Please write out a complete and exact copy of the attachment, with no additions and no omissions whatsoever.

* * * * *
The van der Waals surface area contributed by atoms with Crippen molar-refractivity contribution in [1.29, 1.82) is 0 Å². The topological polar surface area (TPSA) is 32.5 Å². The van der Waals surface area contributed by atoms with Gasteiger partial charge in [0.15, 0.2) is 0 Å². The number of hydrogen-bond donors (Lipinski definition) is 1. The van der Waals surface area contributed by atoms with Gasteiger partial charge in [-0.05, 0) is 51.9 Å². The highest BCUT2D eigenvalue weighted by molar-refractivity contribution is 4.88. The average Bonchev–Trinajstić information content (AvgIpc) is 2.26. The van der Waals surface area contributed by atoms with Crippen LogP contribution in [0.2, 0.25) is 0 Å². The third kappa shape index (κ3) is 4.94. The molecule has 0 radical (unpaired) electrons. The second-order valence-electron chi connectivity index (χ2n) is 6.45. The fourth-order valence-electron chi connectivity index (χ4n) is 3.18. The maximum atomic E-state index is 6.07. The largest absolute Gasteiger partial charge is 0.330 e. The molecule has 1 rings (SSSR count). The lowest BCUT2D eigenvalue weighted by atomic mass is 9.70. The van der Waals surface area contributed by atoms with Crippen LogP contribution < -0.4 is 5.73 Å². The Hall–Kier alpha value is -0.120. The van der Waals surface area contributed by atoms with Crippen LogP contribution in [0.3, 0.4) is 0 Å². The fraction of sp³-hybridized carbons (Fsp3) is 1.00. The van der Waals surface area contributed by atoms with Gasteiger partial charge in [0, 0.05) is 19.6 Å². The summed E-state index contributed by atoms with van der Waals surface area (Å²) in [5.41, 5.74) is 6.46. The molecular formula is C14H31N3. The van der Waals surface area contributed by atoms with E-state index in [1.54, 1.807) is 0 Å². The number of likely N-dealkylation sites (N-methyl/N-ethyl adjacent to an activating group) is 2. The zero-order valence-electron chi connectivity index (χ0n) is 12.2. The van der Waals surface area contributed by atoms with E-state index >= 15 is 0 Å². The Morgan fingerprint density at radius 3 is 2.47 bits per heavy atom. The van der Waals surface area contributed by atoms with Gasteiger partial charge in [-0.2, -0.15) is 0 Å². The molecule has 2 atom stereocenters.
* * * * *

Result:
The van der Waals surface area contributed by atoms with Crippen molar-refractivity contribution in [1.29, 1.82) is 0 Å². The topological polar surface area (TPSA) is 32.5 Å². The van der Waals surface area contributed by atoms with Gasteiger partial charge in [0.15, 0.2) is 0 Å². The number of hydrogen-bond donors (Lipinski definition) is 1. The van der Waals surface area contributed by atoms with Gasteiger partial charge in [-0.05, 0) is 51.9 Å². The highest BCUT2D eigenvalue weighted by molar-refractivity contribution is 4.88. The average Bonchev–Trinajstić information content (AvgIpc) is 2.26. The van der Waals surface area contributed by atoms with Crippen LogP contribution in [0.2, 0.25) is 0 Å². The third kappa shape index (κ3) is 4.94. The molecule has 0 radical (unpaired) electrons. The second-order valence-electron chi connectivity index (χ2n) is 6.45. The fourth-order valence-electron chi connectivity index (χ4n) is 3.18. The maximum atomic E-state index is 6.07. The largest absolute Gasteiger partial charge is 0.330 e. The molecule has 1 rings (SSSR count). The lowest BCUT2D eigenvalue weighted by atomic mass is 9.70. The van der Waals surface area contributed by atoms with Crippen LogP contribution < -0.4 is 5.73 Å². The Hall–Kier alpha value is -0.120. The van der Waals surface area contributed by atoms with Crippen LogP contribution in [0.3, 0.4) is 0 Å². The fraction of sp³-hybridized carbons (Fsp3) is 1.00. The van der Waals surface area contributed by atoms with Gasteiger partial charge in [0, 0.05) is 19.6 Å². The summed E-state index contributed by atoms with van der Waals surface area (Å²) in [5.41, 5.74) is 6.46. The molecular formula is C14H31N3. The van der Waals surface area contributed by atoms with E-state index in [1.54, 1.807) is 0 Å². The number of likely N-dealkylation sites (N-methyl/N-ethyl adjacent to an activating group) is 2. The zero-order valence-electron chi connectivity index (χ0n) is 12.2. The van der Waals surface area contributed by atoms with E-state index >= 15 is 0 Å². The Morgan fingerprint density at radius 3 is 2.47 bits per heavy atom. The van der Waals surface area contributed by atoms with Gasteiger partial charge in [-0.2, -0.15) is 0 Å². The molecule has 2 atom stereocenters.